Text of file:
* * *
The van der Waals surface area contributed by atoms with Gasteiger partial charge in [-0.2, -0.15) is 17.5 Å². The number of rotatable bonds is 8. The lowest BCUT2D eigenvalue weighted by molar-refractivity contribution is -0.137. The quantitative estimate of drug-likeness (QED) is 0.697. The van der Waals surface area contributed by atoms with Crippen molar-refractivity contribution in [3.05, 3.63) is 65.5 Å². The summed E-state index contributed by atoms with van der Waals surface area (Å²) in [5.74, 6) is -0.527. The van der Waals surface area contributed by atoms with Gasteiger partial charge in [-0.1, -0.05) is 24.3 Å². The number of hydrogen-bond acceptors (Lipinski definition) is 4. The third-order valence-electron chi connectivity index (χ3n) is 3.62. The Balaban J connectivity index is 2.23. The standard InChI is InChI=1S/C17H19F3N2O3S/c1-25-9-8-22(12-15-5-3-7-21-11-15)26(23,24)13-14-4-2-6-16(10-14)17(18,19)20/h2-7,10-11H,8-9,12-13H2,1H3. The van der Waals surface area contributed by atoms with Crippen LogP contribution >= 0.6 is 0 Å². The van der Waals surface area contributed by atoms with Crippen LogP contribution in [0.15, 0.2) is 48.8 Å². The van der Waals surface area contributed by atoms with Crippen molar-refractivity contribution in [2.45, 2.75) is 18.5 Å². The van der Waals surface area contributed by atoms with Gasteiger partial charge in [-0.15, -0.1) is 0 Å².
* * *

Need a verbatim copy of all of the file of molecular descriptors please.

The van der Waals surface area contributed by atoms with Gasteiger partial charge in [-0.2, -0.15) is 17.5 Å². The number of rotatable bonds is 8. The lowest BCUT2D eigenvalue weighted by molar-refractivity contribution is -0.137. The quantitative estimate of drug-likeness (QED) is 0.697. The van der Waals surface area contributed by atoms with Crippen molar-refractivity contribution in [3.05, 3.63) is 65.5 Å². The summed E-state index contributed by atoms with van der Waals surface area (Å²) in [5.74, 6) is -0.527. The van der Waals surface area contributed by atoms with Gasteiger partial charge in [-0.1, -0.05) is 24.3 Å². The number of hydrogen-bond acceptors (Lipinski definition) is 4. The third-order valence-electron chi connectivity index (χ3n) is 3.62. The Balaban J connectivity index is 2.23. The standard InChI is InChI=1S/C17H19F3N2O3S/c1-25-9-8-22(12-15-5-3-7-21-11-15)26(23,24)13-14-4-2-6-16(10-14)17(18,19)20/h2-7,10-11H,8-9,12-13H2,1H3. The van der Waals surface area contributed by atoms with Crippen LogP contribution >= 0.6 is 0 Å². The van der Waals surface area contributed by atoms with Crippen LogP contribution in [0.15, 0.2) is 48.8 Å². The van der Waals surface area contributed by atoms with Crippen molar-refractivity contribution in [2.45, 2.75) is 18.5 Å². The van der Waals surface area contributed by atoms with Gasteiger partial charge in [-0.15, -0.1) is 0 Å².